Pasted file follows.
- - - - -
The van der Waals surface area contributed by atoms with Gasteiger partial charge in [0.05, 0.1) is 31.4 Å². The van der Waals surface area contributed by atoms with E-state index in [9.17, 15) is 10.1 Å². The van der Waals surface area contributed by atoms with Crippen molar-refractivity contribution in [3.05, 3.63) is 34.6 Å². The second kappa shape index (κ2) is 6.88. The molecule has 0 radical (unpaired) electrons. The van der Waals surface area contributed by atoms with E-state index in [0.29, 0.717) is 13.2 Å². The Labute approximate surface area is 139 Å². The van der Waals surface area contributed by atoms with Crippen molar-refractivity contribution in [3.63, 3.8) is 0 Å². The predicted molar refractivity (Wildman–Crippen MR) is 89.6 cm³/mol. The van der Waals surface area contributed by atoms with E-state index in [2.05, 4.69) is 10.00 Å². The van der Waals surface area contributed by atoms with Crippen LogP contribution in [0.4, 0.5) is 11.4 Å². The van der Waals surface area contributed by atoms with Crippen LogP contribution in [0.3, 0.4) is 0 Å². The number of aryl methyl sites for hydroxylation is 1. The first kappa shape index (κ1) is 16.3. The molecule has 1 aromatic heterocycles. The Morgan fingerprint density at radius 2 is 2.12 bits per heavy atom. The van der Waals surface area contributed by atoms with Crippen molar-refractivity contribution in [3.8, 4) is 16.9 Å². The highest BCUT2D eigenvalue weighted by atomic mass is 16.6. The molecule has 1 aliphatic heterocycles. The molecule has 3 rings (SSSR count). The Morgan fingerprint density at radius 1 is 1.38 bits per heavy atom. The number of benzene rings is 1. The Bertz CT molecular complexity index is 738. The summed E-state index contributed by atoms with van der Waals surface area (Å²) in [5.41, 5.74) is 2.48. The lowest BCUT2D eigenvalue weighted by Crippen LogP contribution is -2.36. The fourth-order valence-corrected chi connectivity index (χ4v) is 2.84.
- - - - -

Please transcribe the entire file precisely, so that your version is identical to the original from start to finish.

The van der Waals surface area contributed by atoms with Gasteiger partial charge in [0.05, 0.1) is 31.4 Å². The van der Waals surface area contributed by atoms with E-state index in [9.17, 15) is 10.1 Å². The van der Waals surface area contributed by atoms with Crippen molar-refractivity contribution in [3.05, 3.63) is 34.6 Å². The second kappa shape index (κ2) is 6.88. The molecule has 0 radical (unpaired) electrons. The van der Waals surface area contributed by atoms with E-state index in [0.29, 0.717) is 13.2 Å². The Labute approximate surface area is 139 Å². The van der Waals surface area contributed by atoms with Crippen molar-refractivity contribution in [3.63, 3.8) is 0 Å². The predicted molar refractivity (Wildman–Crippen MR) is 89.6 cm³/mol. The van der Waals surface area contributed by atoms with E-state index in [2.05, 4.69) is 10.00 Å². The van der Waals surface area contributed by atoms with Crippen LogP contribution in [0.4, 0.5) is 11.4 Å². The van der Waals surface area contributed by atoms with Crippen LogP contribution in [0.3, 0.4) is 0 Å². The number of aryl methyl sites for hydroxylation is 1. The first kappa shape index (κ1) is 16.3. The molecule has 1 aromatic heterocycles. The Morgan fingerprint density at radius 2 is 2.12 bits per heavy atom. The van der Waals surface area contributed by atoms with Crippen molar-refractivity contribution in [3.8, 4) is 16.9 Å². The highest BCUT2D eigenvalue weighted by atomic mass is 16.6. The molecule has 1 aliphatic heterocycles. The molecule has 3 rings (SSSR count). The Morgan fingerprint density at radius 1 is 1.38 bits per heavy atom. The number of benzene rings is 1. The Bertz CT molecular complexity index is 738. The summed E-state index contributed by atoms with van der Waals surface area (Å²) in [5.41, 5.74) is 2.48. The lowest BCUT2D eigenvalue weighted by Crippen LogP contribution is -2.36. The fourth-order valence-corrected chi connectivity index (χ4v) is 2.84.